It’s time for a brand new type of challenge, a habit formation challenge! The goal is not to accumulate as much time as possible like most of the other challenges, but instead the aim is to establish one useful habit.
The most important thing to keep in mind when trying to establish good habits is that frequency, or how often you do something, matters much more than duration, or how long you keep at it.
Therefore, the goal is to select an activity and do it at least once every day, for at least one minute. You can keep going after that, but unlike other challenges, you can’t go on a rampage on day one and then slack off, or do nothing for two weeks and then catch up towards the end. This is something you do for at least one minute per day, every day.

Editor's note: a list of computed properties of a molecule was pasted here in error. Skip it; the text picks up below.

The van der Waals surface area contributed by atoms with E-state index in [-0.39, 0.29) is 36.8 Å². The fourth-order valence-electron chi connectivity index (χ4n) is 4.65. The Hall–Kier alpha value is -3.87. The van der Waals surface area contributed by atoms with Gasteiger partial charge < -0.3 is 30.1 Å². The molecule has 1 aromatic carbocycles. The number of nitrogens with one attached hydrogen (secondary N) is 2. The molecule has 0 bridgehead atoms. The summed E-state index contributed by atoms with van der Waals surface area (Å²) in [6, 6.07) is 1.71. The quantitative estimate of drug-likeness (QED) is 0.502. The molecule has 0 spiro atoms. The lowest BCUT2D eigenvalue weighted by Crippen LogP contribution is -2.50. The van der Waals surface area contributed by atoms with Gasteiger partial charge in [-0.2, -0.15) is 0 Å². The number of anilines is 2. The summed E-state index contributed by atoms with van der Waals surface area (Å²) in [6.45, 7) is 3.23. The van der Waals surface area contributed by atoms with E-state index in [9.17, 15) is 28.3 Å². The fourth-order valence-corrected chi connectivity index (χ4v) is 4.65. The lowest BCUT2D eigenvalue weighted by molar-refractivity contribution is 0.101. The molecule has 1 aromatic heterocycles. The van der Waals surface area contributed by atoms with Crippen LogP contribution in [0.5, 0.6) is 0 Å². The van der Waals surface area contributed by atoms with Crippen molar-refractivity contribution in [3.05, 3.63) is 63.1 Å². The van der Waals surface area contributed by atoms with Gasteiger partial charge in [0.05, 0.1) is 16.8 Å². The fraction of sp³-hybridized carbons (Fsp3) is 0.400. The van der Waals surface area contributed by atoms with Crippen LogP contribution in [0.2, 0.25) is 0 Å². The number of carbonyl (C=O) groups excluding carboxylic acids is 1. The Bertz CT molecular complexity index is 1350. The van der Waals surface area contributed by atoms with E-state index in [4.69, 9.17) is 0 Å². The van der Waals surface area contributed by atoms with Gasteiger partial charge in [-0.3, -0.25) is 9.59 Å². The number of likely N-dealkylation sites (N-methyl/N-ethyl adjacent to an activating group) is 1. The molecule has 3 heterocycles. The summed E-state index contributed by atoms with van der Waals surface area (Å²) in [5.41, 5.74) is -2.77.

Chinese habit challenge, November 2019
Please note that this is a new type of challenge! For earlier challenges, you select an amount of time to accumulate before the end of the month. This time, the goal is to finish at least one “unit” (different for different people, so just called “unit”) per day. If your goal is to do something once per day for the duration of the challenge, you should select 21 units as your goal. If your goal is to do it twice every weekday for the duration, you should select 30 units. Your graph in the “statistics” tab should show a straight line if you follow the instructions and do something every day.
Join by following these steps:
- Sign-up (note: signing up via email doesn’t work; please use Twitter or Facebook)
- View current and upcoming challenges on the front page
- Join the habit challenge
- Set a reasonable goal (see below)
- Report your progress on your computer or mobile device